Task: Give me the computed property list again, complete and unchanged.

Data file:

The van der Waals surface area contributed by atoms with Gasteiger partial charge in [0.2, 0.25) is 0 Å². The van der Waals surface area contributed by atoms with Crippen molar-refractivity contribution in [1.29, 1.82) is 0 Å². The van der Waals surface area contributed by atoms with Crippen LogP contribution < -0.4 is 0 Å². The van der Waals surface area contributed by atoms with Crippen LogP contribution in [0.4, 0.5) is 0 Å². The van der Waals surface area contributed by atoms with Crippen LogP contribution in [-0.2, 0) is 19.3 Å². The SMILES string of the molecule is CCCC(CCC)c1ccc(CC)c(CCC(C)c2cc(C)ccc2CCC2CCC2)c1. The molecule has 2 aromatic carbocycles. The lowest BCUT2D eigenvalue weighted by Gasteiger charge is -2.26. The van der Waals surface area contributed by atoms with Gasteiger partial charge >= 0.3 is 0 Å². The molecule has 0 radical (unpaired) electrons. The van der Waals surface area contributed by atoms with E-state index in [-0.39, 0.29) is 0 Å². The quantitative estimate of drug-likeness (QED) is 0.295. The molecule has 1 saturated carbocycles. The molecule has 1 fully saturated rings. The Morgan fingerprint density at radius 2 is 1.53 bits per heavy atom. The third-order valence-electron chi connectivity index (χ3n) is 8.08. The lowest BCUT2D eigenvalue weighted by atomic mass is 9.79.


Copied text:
The van der Waals surface area contributed by atoms with Gasteiger partial charge in [0.2, 0.25) is 0 Å². The van der Waals surface area contributed by atoms with Crippen molar-refractivity contribution in [1.29, 1.82) is 0 Å². The van der Waals surface area contributed by atoms with Crippen LogP contribution < -0.4 is 0 Å². The van der Waals surface area contributed by atoms with Crippen LogP contribution in [0.4, 0.5) is 0 Å². The van der Waals surface area contributed by atoms with Crippen LogP contribution in [-0.2, 0) is 19.3 Å². The SMILES string of the molecule is CCCC(CCC)c1ccc(CC)c(CCC(C)c2cc(C)ccc2CCC2CCC2)c1. The molecule has 2 aromatic carbocycles. The lowest BCUT2D eigenvalue weighted by Gasteiger charge is -2.26. The van der Waals surface area contributed by atoms with Gasteiger partial charge >= 0.3 is 0 Å². The molecule has 0 radical (unpaired) electrons. The van der Waals surface area contributed by atoms with E-state index in [-0.39, 0.29) is 0 Å². The quantitative estimate of drug-likeness (QED) is 0.295. The molecule has 1 saturated carbocycles. The molecule has 1 fully saturated rings. The Morgan fingerprint density at radius 2 is 1.53 bits per heavy atom. The third-order valence-electron chi connectivity index (χ3n) is 8.08. The lowest BCUT2D eigenvalue weighted by atomic mass is 9.79.